In a very mediaeval sense, it’s romantic. And that’s, alongside the epic, is just what I love.

Elves are not men – Tolkien

In a note to letter 212 in The Letters of J. R. R. Tolkien, the master of fantasy writes:

In narrative, as soon as the matter becomes ‘storial’ and not mythical, being in fact human literature, the centre of interest must shift to Men (and their relations with Elves or other creatures). We cannot write stories about Elves, whom we do not know inwardly; and if we try we simply turn Elves into men. (p. 285, second note)

This footnote caught my eye. Preliminaries are: Hobbits are men. Tolkien says as much in his letters, that Hobbits are part of the world of Men, not of Elves or of Dwarves. They a particular culture and breed of person who is, inwardly, human. This is important because the success of The Hobbit and The Lord of the Rings lies in their being told from a Hobbit’s-eye view. You start small, local, parochial, and expand into a much bigger, broader, badder world, hopefully changing for the better along the way.

Second preliminary is that here we see that Tolkien is well aware of the psychological aspect of the novel. In his famous essay ‘On Fairy Stories’, Prof. Tolkien is keen to point out that the main point of a story — fairy story, short story, novel — is not the exploration of the human psyche but the telling of a story; this is made as a genre distinction agains the more psychological mode of storytelling found on the stage, as well as the at times purely psychological world of poetry. Of course, the stage used to be filled with naught but poetry. (Something T. S. Eliot tried restoring with Murder in the Cathedral.)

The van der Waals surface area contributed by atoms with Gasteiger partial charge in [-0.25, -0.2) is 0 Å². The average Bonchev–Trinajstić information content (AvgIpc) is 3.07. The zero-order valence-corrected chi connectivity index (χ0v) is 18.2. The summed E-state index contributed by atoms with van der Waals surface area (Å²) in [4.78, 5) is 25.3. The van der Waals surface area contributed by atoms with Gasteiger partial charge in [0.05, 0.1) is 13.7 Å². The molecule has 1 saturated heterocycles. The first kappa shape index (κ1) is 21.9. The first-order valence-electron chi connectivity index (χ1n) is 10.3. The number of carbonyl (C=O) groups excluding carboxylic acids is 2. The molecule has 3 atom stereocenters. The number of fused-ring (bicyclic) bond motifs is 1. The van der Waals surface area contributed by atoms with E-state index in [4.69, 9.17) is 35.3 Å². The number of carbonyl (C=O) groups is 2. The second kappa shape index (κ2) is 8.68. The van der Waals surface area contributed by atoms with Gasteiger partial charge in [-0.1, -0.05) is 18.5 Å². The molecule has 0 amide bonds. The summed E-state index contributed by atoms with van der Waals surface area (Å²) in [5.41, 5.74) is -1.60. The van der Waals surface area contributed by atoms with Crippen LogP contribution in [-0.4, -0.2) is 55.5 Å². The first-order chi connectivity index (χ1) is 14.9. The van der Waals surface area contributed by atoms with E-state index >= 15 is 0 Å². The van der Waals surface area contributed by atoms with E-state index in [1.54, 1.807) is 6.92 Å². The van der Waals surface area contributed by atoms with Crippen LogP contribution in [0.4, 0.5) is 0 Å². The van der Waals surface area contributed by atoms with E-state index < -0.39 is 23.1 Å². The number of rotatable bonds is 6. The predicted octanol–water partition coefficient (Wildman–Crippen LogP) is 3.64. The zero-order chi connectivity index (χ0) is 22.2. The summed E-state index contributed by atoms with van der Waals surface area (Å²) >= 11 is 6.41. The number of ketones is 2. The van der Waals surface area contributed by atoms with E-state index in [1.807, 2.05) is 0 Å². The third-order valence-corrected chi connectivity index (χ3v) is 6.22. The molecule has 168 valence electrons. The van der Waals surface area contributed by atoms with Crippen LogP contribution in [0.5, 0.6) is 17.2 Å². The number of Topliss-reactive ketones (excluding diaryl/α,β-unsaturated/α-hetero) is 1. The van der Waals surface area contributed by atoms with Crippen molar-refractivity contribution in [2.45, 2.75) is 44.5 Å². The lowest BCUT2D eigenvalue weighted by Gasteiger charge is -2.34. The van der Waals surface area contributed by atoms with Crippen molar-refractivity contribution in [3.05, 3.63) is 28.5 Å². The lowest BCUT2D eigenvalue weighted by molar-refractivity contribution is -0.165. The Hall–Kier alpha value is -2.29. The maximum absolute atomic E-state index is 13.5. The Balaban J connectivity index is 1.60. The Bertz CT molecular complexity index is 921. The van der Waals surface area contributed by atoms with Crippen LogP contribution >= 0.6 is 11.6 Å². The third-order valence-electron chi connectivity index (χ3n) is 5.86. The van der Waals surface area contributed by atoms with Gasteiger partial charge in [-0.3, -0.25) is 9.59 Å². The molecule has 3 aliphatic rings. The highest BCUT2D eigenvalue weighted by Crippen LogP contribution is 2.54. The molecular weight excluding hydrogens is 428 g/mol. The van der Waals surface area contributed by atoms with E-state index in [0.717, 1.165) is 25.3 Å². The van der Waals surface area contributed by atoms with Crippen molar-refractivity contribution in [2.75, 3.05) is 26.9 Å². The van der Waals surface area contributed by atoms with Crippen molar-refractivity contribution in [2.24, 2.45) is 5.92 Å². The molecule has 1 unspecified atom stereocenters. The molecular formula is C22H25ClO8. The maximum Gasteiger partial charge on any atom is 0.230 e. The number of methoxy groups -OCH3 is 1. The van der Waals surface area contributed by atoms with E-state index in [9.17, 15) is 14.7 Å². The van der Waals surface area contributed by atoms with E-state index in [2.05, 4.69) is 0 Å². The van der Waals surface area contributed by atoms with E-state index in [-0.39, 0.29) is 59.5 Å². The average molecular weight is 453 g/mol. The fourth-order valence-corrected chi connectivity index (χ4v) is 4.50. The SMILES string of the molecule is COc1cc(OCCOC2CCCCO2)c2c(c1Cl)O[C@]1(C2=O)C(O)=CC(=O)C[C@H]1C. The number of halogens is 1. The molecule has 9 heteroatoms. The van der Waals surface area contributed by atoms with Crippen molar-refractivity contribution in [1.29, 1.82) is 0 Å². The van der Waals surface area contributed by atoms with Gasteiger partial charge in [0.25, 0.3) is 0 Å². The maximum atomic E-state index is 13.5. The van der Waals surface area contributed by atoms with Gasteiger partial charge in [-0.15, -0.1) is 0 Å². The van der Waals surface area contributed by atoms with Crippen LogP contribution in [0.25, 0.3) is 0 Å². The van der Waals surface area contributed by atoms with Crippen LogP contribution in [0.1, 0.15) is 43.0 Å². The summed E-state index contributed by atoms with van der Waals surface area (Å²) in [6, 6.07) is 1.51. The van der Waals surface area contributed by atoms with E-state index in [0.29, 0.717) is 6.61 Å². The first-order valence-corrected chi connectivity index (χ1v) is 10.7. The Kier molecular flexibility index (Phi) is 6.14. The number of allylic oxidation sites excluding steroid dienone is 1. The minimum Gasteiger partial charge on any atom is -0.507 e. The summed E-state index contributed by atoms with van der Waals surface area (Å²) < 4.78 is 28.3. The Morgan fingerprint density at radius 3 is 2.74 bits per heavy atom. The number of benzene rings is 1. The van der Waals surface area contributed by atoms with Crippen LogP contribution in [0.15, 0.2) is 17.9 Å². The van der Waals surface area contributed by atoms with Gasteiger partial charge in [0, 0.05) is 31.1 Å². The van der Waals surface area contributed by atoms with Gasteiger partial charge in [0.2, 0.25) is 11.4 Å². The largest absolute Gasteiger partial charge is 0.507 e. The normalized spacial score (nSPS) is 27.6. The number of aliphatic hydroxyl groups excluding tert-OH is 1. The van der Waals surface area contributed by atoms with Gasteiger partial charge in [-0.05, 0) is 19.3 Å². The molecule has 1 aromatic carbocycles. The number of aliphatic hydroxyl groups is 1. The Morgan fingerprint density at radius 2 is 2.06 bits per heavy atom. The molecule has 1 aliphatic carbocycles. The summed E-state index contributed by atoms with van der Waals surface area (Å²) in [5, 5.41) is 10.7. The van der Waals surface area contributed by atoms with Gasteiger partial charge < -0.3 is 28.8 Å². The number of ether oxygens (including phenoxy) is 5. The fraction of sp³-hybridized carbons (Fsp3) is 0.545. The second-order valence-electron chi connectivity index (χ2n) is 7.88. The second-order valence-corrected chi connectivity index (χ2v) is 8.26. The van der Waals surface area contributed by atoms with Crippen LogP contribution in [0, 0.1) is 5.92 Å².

Preliminaries aside, as a reader of fantasy and science fiction and occasional dabbler into world building (or ‘sub-creation’ in Tolkien’s terms), this is an important point that could be forgotten. When you read Tolkien’s descriptions of who Elves are, what their function in the Creator’s world is, what their nature/substance is, what little is utterable about their culture and society, it is clear that they are not human beings. They are Elvish beings.

This means that, besides immortality and a longing for a world where time stands still, alongside a capacity for sub-creative art and linguistic generation, Elves are psychologically distinct from humans. Their ways are not our ways. Their thoughts are not our thoughts. Their reasoning may be different from ours. Certainly their emotions are. Their longevity also means that they have an entirely different approach to memory, I have no doubt.

Tolkien is aware of the world he has made, as well as the limitations of the authorial act.

When I think on the Dragonlance novel Dragons of Autumn Twilight that I read aeons ago, it strikes me that the half-elven character was little more than a man with pointed ears and elf-skills. That is — his psychology was entirely human. This is no fault of the authors. I have a feeling it would take extraordinary dexterity that few, if any, authors have to be able to render an entirely alien psychology.

And if one were to succeed, I think the story would become much less accessible to the reader.

Here we see, yet again, the wisdom and care of Tolkien not just in creating his world but in writing his novels.